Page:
But it remains to be seen if the GCC countries can contain Iran and maintain stability in the region without the military might and expertise of the US army.
“We are seeing lesser engagement, there is no doubt, but hopefully these decisions will be more gradual and more coordinated with the Arab allies who are themselves very stretched, and can be hesitant about taking more matters into their own hands,” said Cinzia Bianco, a GCC analyst for Gulf State Analytics and research fellow at the European Commission.
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The war in Yemen, in which Saudi Arabia and the UAE intervened at the head of an Arab military coalition supporting the internationally recognised government, presented a difficult learning curve but also many valuable lessons for the armed forces of the two countries.
After Yemen, "it’s possible there will be a forward and somewhat critical discussion between the US and its allies because we know that these conflicts are drawing a lot of criticism in Congress and public opinion,” Ms Bianco said.
The goal for the US is to ensure that both sides pursue the political settlement begun at talks in Sweden as it looks to quickly end its involvement in an increasingly unpopular war.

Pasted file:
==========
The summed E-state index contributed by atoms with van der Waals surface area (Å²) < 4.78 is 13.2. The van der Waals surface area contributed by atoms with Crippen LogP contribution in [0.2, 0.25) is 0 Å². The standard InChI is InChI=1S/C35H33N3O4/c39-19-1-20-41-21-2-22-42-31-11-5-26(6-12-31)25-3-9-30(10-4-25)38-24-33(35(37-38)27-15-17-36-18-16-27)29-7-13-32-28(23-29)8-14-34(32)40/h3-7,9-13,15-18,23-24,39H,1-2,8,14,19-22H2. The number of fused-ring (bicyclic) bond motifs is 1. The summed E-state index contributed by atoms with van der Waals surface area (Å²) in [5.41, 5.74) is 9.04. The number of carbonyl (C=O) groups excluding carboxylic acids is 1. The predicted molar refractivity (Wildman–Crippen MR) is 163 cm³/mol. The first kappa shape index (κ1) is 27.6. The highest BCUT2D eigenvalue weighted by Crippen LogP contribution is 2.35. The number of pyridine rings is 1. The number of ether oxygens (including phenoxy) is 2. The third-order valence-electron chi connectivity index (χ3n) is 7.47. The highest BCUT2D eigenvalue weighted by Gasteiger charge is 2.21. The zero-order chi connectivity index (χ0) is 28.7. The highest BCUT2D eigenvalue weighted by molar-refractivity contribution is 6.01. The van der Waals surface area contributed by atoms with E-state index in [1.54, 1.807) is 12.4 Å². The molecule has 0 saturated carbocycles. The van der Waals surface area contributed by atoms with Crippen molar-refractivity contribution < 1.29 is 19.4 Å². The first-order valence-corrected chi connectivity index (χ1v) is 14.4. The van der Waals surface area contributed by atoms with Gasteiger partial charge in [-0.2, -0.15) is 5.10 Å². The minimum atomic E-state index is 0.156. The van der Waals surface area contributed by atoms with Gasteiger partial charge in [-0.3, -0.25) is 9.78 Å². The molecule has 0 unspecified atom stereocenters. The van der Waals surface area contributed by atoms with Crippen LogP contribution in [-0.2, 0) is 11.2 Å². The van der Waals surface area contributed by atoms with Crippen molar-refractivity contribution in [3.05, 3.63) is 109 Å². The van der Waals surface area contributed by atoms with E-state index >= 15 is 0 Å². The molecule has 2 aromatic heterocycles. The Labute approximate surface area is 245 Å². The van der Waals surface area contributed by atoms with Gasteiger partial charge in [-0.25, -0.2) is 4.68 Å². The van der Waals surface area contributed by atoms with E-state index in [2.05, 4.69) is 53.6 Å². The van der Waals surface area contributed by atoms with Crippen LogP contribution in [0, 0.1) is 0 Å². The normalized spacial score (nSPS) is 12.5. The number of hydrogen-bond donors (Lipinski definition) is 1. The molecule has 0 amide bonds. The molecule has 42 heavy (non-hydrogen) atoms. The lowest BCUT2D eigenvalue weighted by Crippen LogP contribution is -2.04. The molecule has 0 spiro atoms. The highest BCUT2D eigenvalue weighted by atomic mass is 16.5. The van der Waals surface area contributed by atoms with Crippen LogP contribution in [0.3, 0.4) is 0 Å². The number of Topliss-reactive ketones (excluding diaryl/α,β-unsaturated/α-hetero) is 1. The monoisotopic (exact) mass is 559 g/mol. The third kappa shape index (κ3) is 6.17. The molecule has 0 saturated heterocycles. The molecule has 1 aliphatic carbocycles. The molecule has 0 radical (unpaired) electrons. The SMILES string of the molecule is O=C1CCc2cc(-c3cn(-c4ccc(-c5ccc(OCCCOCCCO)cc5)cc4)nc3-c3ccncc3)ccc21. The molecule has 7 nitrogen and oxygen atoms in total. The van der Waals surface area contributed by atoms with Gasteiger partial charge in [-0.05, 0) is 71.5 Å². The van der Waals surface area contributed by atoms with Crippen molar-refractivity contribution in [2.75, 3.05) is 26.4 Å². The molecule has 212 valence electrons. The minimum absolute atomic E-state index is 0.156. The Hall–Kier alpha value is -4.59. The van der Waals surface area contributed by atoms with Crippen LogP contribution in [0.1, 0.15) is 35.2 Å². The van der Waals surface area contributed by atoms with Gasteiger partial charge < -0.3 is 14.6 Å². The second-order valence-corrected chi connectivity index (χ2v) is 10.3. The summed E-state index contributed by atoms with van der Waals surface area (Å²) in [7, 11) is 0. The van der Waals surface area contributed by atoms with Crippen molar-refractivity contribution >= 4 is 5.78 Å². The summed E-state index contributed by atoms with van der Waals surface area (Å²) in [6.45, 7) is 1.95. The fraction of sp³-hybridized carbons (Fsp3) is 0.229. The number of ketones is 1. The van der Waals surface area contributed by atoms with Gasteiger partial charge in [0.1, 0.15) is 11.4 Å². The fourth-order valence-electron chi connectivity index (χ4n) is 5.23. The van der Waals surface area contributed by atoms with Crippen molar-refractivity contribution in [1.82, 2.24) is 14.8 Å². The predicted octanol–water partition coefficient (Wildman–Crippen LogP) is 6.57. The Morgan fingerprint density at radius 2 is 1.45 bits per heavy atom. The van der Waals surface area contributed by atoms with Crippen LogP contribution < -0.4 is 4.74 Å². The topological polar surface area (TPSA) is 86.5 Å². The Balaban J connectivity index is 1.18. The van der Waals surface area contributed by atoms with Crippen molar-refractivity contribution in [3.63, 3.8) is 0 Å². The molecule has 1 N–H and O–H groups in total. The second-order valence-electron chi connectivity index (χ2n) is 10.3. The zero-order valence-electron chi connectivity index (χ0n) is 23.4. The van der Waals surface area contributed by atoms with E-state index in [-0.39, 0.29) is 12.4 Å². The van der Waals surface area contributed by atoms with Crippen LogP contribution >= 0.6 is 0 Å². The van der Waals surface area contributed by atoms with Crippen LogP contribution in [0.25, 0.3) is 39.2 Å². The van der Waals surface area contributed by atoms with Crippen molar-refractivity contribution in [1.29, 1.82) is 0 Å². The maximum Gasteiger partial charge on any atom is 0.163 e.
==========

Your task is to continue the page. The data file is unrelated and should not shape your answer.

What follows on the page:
But this cannot come at the expense of its GCC allies or the possibility that Iran gains a foothold on the Arabian Peninsula through the Houthis.
Mr Pompeo is likely to present the proposed Middle East Strategic Alliance (Mesa), or "Arab Nato", as the best solution to these regional concerns. However, with little progress being made since its announcement and no details given, Mesa seems a long-term prospect rather than an immediate remedy to a US withdrawal.
Mesa will require concerted efforts from all GCC countries, particularly those that host large US military bases, but the rift in the bloc over Qatar weakens their ability to align on key issues. The US will insist on Doha’s involvement as long as Qatar hosts the largest US air force base in the region.
However, the crisis is unlikely to end anytime soon. Anthony Zinni, the US envoy tasked with resolving the dispute, resigned on the eve of Mr Pompeo’s tour.
“Pompeo’s visit will most likely be about 'damage control' rather than pushing anything truly new," Mr Horowitz said. "Trump’s announcement highlighted significant contradictions in the US strategy vis-a-vis Iran, particularly when it comes to Washington’s pledge to impose 'maximum pressure' on Tehran. The withdrawal shows once again that Washington is unwilling to shoulder the weight of such a strategy and is looking for regional powers to do so.”
Under Mr Trump’s administration, the US has been more aligned with its Gulf allies on Iran than at any time during the Obama administration. However, they face the task of stabilising the region while subject to at least another two years of abrupt policy pronouncements by the US president, interpreted by a revolving cast of senior advisers.